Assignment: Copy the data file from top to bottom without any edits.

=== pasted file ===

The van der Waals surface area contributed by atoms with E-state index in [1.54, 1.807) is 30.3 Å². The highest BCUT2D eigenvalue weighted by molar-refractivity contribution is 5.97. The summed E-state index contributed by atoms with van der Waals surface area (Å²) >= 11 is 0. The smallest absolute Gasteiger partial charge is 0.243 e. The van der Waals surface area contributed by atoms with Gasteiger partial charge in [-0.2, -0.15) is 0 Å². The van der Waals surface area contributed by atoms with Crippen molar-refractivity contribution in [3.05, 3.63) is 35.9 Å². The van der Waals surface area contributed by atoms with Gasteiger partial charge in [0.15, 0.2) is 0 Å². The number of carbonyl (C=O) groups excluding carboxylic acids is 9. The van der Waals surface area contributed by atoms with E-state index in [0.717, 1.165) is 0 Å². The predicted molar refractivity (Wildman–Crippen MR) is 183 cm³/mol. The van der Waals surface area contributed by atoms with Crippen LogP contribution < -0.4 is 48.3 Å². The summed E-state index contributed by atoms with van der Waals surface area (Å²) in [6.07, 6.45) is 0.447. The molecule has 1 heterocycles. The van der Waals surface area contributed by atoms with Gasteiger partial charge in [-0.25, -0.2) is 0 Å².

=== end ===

The van der Waals surface area contributed by atoms with E-state index in [1.54, 1.807) is 30.3 Å². The highest BCUT2D eigenvalue weighted by molar-refractivity contribution is 5.97. The summed E-state index contributed by atoms with van der Waals surface area (Å²) >= 11 is 0. The smallest absolute Gasteiger partial charge is 0.243 e. The van der Waals surface area contributed by atoms with Gasteiger partial charge in [-0.2, -0.15) is 0 Å². The van der Waals surface area contributed by atoms with Crippen molar-refractivity contribution in [3.05, 3.63) is 35.9 Å². The van der Waals surface area contributed by atoms with Gasteiger partial charge in [0.15, 0.2) is 0 Å². The number of carbonyl (C=O) groups excluding carboxylic acids is 9. The van der Waals surface area contributed by atoms with E-state index in [0.717, 1.165) is 0 Å². The predicted molar refractivity (Wildman–Crippen MR) is 183 cm³/mol. The van der Waals surface area contributed by atoms with Crippen LogP contribution < -0.4 is 48.3 Å². The summed E-state index contributed by atoms with van der Waals surface area (Å²) in [6.07, 6.45) is 0.447. The molecule has 1 heterocycles. The van der Waals surface area contributed by atoms with Gasteiger partial charge in [-0.25, -0.2) is 0 Å².